Trauma affects different people in different ways. Some bury it deep within, some let it destroy them, and others lash out violently in response to their own pain. Our reaction to those in the last grouping can vary. While you can never truly understand another’s suffering until you’ve walked in their shoes, you still know it’s wrong to inflict trauma on others. How do we look at victims who become perpetrators? Sound of Violence sets out to explore the question, but it’s quickly distracted by elaborate kills, attractive style, and a lead who can’t stop letting her own trauma define her.
Alexis (a terrific Jasmine Savoy Brown) was just a child when her father, a war veteran, succumbed to his own PTSD-fueled demons and murdered her mother and brother. The child takes a meat tenderizer to the man’s head, and while she was deaf beforehand, her hearing returns in sync with the mottled crushing of her father’s flesh and skull. Nearly two decades later, Alexis is working on a degree in music, but when her hearing begins to fade once more, she takes drastic measures to keep sound flowing — by keeping the blood of others flowing as well.
Writer/director Alex Noyer riffs on an interesting premise regarding the crossroads of art and violence, but where something like H.G. Lewis’ Color Me Blood Red (1965) is content with just that, Noyer’s film complicates things with the introduction of that trauma. Complications aren’t necessarily bad things, and there’s merit in the idea here as Noyer arguably adds more weight to the main character’s journey, but it’s a journey that goes nowhere fast. Gory kills and sensory overloads take precedence, adding style and genre thrills, but the narrative and characters pay the price.
Alexis is a smart young woman with an intense interest in sound, and while her tastes already lean experimental when we meet her as an adult, they take a darker turn when faced with the renewed loss of her hearing. Seemingly overnight she becomes learned in engineering, electronics, medicine, and the art of avoiding criminal detection, and the results are evident. She designs elaborate torture chairs, performs an intricate redesign on a harp, mixes some kind of mind control concoction — it’s a lot to take in and marks Alexis as a formidable villain, but these set-pieces become the film’s focus, leaving everything else behind.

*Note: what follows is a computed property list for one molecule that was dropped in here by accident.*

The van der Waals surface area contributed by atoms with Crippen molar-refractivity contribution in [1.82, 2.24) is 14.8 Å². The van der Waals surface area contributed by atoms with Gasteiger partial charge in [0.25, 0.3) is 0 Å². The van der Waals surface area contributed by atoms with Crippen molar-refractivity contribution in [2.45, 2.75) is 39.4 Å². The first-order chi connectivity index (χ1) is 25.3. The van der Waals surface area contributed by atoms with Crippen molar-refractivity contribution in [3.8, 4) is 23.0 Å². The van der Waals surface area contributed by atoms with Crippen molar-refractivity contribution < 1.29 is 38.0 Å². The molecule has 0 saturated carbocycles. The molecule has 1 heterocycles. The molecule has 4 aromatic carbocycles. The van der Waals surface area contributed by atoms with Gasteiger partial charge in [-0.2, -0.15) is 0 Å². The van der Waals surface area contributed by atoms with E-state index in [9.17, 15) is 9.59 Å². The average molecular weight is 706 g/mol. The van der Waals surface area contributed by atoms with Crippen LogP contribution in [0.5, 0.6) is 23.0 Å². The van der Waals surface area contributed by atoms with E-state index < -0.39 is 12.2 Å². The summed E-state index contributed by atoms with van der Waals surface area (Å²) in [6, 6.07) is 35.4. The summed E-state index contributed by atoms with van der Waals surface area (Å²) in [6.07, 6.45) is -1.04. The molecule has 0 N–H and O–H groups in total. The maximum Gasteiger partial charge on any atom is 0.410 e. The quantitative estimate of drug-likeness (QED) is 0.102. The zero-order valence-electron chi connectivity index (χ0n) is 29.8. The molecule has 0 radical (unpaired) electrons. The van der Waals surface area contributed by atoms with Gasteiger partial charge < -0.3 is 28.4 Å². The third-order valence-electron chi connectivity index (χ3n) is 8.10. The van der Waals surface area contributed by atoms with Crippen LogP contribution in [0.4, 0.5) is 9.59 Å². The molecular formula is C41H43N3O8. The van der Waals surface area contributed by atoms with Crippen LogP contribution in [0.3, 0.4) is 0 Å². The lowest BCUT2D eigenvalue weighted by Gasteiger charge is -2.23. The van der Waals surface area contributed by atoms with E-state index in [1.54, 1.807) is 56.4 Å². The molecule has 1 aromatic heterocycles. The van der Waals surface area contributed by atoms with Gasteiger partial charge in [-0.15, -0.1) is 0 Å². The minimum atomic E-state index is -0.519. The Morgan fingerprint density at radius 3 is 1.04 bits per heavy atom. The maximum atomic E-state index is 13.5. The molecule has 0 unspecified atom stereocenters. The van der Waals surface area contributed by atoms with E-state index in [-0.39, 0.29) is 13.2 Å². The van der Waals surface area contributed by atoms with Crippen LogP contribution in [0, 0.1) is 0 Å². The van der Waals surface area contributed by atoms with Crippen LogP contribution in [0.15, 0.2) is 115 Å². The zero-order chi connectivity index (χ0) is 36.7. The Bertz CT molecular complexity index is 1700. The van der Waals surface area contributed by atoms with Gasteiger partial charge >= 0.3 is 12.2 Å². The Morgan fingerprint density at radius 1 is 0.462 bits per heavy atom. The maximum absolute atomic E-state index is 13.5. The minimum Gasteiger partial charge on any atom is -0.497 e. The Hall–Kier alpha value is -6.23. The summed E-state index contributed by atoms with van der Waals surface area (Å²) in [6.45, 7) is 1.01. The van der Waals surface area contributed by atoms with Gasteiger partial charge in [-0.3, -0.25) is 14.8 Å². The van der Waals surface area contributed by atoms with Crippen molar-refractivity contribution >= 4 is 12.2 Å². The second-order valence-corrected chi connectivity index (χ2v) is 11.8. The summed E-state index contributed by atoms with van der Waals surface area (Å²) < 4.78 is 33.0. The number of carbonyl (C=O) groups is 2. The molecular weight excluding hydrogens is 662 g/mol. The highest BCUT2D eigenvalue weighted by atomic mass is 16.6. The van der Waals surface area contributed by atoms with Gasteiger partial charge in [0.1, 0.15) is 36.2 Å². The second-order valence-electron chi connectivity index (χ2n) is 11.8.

Supporting characters in Sound of Violence are, ultimately, as disposable as Alexis’ traumatic motivation, and none are as disappointingly handled as her best friend, Marie (Lili Simmons). The two are close with Alexis harboring a secret crush for her friend, but in addition to giving Marie little to do, the affection rings false in the face of Alexis’ behavior. She’s a clear sociopath leaning into madness, and from her blood-spattered smile after killing her father to the coldness she exhibits when no one’s watching as an adult, there’s no real emotion there. It makes her dynamic with Marie little more than a temporary, ineffective placeholder in Alexis’ life.
While the narrative and characters fail to gel, though, the genre elements and Noyer’s craftsmanship shine through. The kills are Saw-like in their intricacy and ability to inflict suffering, and the results can be extremely bloody. You’ll wonder why Alexis doesn’t simply listen to recordings of real-life bloodletting — the internet is your friend, psycho! — instead of making her own, but gorehounds will be happy with the results. The final set-piece makes little sense, but it’s a memorable visual. Similarly, the imagery used to denote Alexis’ dips into synesthesia are colorful, trippy delights. They remind of the euphoric glimpses of satisfaction in Hitoshi Matsumoto’s R100 (2013) as Alexis’ expression takes on an orgasmic sheen.
“Beats are language to tell stories,” says Alexis, and when she kills a man just to hear him bleed it’s clear that her story is one written in violence. To what end, though, is the question that Sound of Violence seems uninterested in answering. It’s under no obligation to, obviously, while its numerous genre beats are enough to deliver an engaging slice of audio horror. But the film’s somewhat disappointing ending makes it clear there are still more stories to tell.